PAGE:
2021 Tesla Model Y Drag Races Volvo XC40 Recharge, Both Are Pretty Impressive


There are a few downsides to picking the Model Y Performance over the Model Y Long Range, starting with the worse ride quality of the larger wheels and low-profile tires. A difference of $7,000 in terms of pricing also has to be mentioned, and there’s also the matter of driving range.

The MYLR offers up to 326 miles (525 kilometers) between charges, which is the most you can expect from an electric vehicle in this particular segment for the 2021 model year. In this configuration, the e-crossover also happens to be adequately fast, as in 4.8 seconds to 60 miles per hour (97 kilometers per hour) and a top speed of 135 miles per hour (217 kilometers per hour).

Thus far, the only competitors of the Model Y come in the guise of the Ford Mustang Mach-E and the Volvo XC40 Recharge. Sam CarLegion had the opportunity of pitting the Swedish utility vehicle against Palo Alto’s golden standard, and their straight-line performance is – dare I say it – impressive.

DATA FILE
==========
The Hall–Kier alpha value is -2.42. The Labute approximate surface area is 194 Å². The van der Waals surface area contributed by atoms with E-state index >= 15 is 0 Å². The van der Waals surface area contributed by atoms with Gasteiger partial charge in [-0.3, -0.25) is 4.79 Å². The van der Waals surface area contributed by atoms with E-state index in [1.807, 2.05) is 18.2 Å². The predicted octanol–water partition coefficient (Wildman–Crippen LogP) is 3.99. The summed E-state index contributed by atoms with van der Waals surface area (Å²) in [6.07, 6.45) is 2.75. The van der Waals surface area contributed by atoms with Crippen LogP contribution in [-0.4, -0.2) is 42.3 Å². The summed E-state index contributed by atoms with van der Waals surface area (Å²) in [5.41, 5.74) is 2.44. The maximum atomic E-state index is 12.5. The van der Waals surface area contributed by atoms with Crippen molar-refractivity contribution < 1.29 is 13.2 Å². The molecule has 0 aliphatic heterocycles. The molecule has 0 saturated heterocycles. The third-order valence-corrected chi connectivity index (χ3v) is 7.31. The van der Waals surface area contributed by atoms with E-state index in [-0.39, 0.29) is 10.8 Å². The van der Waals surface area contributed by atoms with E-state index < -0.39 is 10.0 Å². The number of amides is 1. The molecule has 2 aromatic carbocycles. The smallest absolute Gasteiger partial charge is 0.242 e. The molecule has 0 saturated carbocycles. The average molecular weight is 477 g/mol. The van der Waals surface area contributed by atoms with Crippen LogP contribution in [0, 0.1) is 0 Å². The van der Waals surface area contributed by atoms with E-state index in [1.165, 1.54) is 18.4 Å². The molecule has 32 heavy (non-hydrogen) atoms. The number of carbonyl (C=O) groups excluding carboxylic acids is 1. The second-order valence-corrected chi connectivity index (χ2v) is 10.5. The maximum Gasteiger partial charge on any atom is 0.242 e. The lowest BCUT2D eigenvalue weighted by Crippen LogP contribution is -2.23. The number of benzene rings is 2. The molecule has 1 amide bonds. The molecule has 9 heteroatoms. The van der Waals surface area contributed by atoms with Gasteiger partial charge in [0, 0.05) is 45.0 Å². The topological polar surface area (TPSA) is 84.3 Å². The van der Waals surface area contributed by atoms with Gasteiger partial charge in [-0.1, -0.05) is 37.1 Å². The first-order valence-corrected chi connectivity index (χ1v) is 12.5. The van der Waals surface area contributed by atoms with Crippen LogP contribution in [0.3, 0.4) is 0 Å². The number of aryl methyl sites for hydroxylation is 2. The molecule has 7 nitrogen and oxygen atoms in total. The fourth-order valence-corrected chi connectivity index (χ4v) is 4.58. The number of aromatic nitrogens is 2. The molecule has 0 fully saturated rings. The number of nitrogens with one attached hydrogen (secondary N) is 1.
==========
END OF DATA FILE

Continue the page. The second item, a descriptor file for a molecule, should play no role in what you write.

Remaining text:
Available from $53,990 excluding taxes, the federal tax credit, and options, the XC40 Recharge for the U.S. market is produced in Belgium at the Ghent facility. 402 horsepower and 487 pound-feet (660 Nm) is the peak output of the dual-motor setup, and the battery flaunts a usable capacity of 75 kWh.

The Model Y Long Range has a 75-kWh battery as well, but it’s not as potent due to 384 horsepower and 378 pound-feet (512 Nm). Be that as it may, we shouldn’t forget that Tesla has the upper hand in terms of software as well as weight. According to Sam CarLegion, the red-painted example in the following video tips the scales at 4,416 pounds (2,003 kilograms) while the Volvo XC40 Recharge makes do with 4,740 pounds (2,150 kilograms).

In the first of four quarter-mile showdowns, the Swedish interloper hooks up better off the line although the Model Y Long Range catches up effortlessly and takes the win by the smallest of margins. Curiously, the Volvo wins the second race like it’s nothing. The MYLR takes revenge in the third race, then wins again from a 50-kilometer-per-hour (31-mph) roll.